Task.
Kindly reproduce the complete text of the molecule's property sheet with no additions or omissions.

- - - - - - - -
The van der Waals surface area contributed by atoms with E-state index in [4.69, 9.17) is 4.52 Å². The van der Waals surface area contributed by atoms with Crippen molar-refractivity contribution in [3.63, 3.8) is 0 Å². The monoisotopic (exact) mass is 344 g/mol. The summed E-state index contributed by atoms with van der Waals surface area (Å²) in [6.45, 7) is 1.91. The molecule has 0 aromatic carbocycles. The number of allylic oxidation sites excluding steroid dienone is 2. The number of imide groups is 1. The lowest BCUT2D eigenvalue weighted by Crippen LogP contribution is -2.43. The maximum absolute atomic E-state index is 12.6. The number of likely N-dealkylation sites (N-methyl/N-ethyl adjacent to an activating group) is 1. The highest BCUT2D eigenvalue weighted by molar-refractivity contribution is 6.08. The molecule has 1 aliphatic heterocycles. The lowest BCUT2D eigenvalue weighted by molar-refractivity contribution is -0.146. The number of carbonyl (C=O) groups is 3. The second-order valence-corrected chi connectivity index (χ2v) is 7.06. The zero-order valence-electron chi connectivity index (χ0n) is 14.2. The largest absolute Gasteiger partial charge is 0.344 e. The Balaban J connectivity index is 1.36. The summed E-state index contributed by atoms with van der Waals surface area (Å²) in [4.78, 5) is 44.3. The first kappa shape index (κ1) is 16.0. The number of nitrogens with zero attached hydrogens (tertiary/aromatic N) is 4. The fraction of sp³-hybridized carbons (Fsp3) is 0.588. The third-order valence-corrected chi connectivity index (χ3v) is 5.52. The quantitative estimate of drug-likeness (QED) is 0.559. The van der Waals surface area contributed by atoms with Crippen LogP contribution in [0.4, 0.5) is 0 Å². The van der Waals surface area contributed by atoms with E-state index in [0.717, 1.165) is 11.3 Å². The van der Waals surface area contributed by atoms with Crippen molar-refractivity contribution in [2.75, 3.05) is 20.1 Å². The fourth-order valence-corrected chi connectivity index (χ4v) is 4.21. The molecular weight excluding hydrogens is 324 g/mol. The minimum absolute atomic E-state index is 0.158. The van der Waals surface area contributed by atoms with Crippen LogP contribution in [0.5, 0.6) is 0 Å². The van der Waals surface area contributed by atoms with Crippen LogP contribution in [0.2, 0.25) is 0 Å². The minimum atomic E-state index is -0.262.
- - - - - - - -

The van der Waals surface area contributed by atoms with E-state index in [4.69, 9.17) is 4.52 Å². The van der Waals surface area contributed by atoms with Crippen molar-refractivity contribution in [3.63, 3.8) is 0 Å². The monoisotopic (exact) mass is 344 g/mol. The summed E-state index contributed by atoms with van der Waals surface area (Å²) in [6.45, 7) is 1.91. The molecule has 0 aromatic carbocycles. The number of allylic oxidation sites excluding steroid dienone is 2. The number of imide groups is 1. The lowest BCUT2D eigenvalue weighted by Crippen LogP contribution is -2.43. The maximum absolute atomic E-state index is 12.6. The number of likely N-dealkylation sites (N-methyl/N-ethyl adjacent to an activating group) is 1. The highest BCUT2D eigenvalue weighted by molar-refractivity contribution is 6.08. The molecule has 1 aliphatic heterocycles. The lowest BCUT2D eigenvalue weighted by molar-refractivity contribution is -0.146. The number of carbonyl (C=O) groups is 3. The second-order valence-corrected chi connectivity index (χ2v) is 7.06. The zero-order valence-electron chi connectivity index (χ0n) is 14.2. The largest absolute Gasteiger partial charge is 0.344 e. The Balaban J connectivity index is 1.36. The summed E-state index contributed by atoms with van der Waals surface area (Å²) in [4.78, 5) is 44.3. The first kappa shape index (κ1) is 16.0. The number of nitrogens with zero attached hydrogens (tertiary/aromatic N) is 4. The fraction of sp³-hybridized carbons (Fsp3) is 0.588. The third-order valence-corrected chi connectivity index (χ3v) is 5.52. The quantitative estimate of drug-likeness (QED) is 0.559. The van der Waals surface area contributed by atoms with Crippen LogP contribution in [0.4, 0.5) is 0 Å². The van der Waals surface area contributed by atoms with E-state index in [0.717, 1.165) is 11.3 Å². The van der Waals surface area contributed by atoms with Crippen molar-refractivity contribution in [2.75, 3.05) is 20.1 Å². The fourth-order valence-corrected chi connectivity index (χ4v) is 4.21. The molecular weight excluding hydrogens is 324 g/mol. The minimum absolute atomic E-state index is 0.158. The van der Waals surface area contributed by atoms with Crippen LogP contribution in [0.5, 0.6) is 0 Å². The van der Waals surface area contributed by atoms with Crippen LogP contribution in [0.2, 0.25) is 0 Å². The minimum atomic E-state index is -0.262.